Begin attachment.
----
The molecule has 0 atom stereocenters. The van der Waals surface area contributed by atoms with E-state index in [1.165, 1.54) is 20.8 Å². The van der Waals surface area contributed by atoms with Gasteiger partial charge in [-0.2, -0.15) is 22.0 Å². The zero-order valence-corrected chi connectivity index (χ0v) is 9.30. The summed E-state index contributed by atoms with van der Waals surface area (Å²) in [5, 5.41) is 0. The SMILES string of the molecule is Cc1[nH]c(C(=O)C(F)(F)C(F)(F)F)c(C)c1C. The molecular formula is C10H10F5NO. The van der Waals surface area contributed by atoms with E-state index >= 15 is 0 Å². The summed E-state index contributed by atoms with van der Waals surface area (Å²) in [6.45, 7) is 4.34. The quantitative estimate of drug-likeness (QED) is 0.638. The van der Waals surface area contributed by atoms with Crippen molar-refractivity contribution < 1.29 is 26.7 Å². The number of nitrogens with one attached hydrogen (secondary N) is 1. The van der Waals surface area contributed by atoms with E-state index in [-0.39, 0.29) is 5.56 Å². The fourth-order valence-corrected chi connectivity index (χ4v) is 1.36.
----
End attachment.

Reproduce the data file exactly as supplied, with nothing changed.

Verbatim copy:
The molecule has 0 atom stereocenters. The van der Waals surface area contributed by atoms with E-state index in [1.165, 1.54) is 20.8 Å². The van der Waals surface area contributed by atoms with Gasteiger partial charge in [-0.2, -0.15) is 22.0 Å². The zero-order valence-corrected chi connectivity index (χ0v) is 9.30. The summed E-state index contributed by atoms with van der Waals surface area (Å²) in [5, 5.41) is 0. The SMILES string of the molecule is Cc1[nH]c(C(=O)C(F)(F)C(F)(F)F)c(C)c1C. The molecular formula is C10H10F5NO. The van der Waals surface area contributed by atoms with E-state index >= 15 is 0 Å². The summed E-state index contributed by atoms with van der Waals surface area (Å²) in [6.45, 7) is 4.34. The quantitative estimate of drug-likeness (QED) is 0.638. The van der Waals surface area contributed by atoms with Crippen molar-refractivity contribution < 1.29 is 26.7 Å². The number of nitrogens with one attached hydrogen (secondary N) is 1. The van der Waals surface area contributed by atoms with E-state index in [-0.39, 0.29) is 5.56 Å². The fourth-order valence-corrected chi connectivity index (χ4v) is 1.36.